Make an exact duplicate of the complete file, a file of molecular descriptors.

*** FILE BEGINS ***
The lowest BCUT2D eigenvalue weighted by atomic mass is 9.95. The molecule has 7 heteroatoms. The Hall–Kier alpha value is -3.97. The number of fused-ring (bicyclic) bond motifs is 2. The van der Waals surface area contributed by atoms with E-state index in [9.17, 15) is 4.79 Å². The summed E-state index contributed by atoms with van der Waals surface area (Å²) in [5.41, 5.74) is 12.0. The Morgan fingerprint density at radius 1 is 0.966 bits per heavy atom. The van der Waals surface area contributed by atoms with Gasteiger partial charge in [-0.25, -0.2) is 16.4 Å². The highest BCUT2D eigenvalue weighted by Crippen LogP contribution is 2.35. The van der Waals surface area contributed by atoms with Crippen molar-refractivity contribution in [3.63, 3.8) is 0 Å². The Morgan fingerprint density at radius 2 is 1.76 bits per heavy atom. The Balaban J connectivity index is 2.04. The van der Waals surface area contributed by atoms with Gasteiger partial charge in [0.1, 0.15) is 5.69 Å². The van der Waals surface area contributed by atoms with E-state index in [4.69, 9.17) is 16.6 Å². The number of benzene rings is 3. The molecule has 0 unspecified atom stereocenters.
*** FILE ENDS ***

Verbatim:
The lowest BCUT2D eigenvalue weighted by atomic mass is 9.95. The molecule has 7 heteroatoms. The Hall–Kier alpha value is -3.97. The number of fused-ring (bicyclic) bond motifs is 2. The van der Waals surface area contributed by atoms with E-state index in [9.17, 15) is 4.79 Å². The summed E-state index contributed by atoms with van der Waals surface area (Å²) in [5.41, 5.74) is 12.0. The Morgan fingerprint density at radius 1 is 0.966 bits per heavy atom. The van der Waals surface area contributed by atoms with Gasteiger partial charge in [-0.25, -0.2) is 16.4 Å². The highest BCUT2D eigenvalue weighted by Crippen LogP contribution is 2.35. The van der Waals surface area contributed by atoms with Crippen molar-refractivity contribution in [3.63, 3.8) is 0 Å². The Morgan fingerprint density at radius 2 is 1.76 bits per heavy atom. The Balaban J connectivity index is 2.04. The van der Waals surface area contributed by atoms with Gasteiger partial charge in [0.1, 0.15) is 5.69 Å². The van der Waals surface area contributed by atoms with E-state index in [4.69, 9.17) is 16.6 Å². The number of benzene rings is 3. The molecule has 0 unspecified atom stereocenters.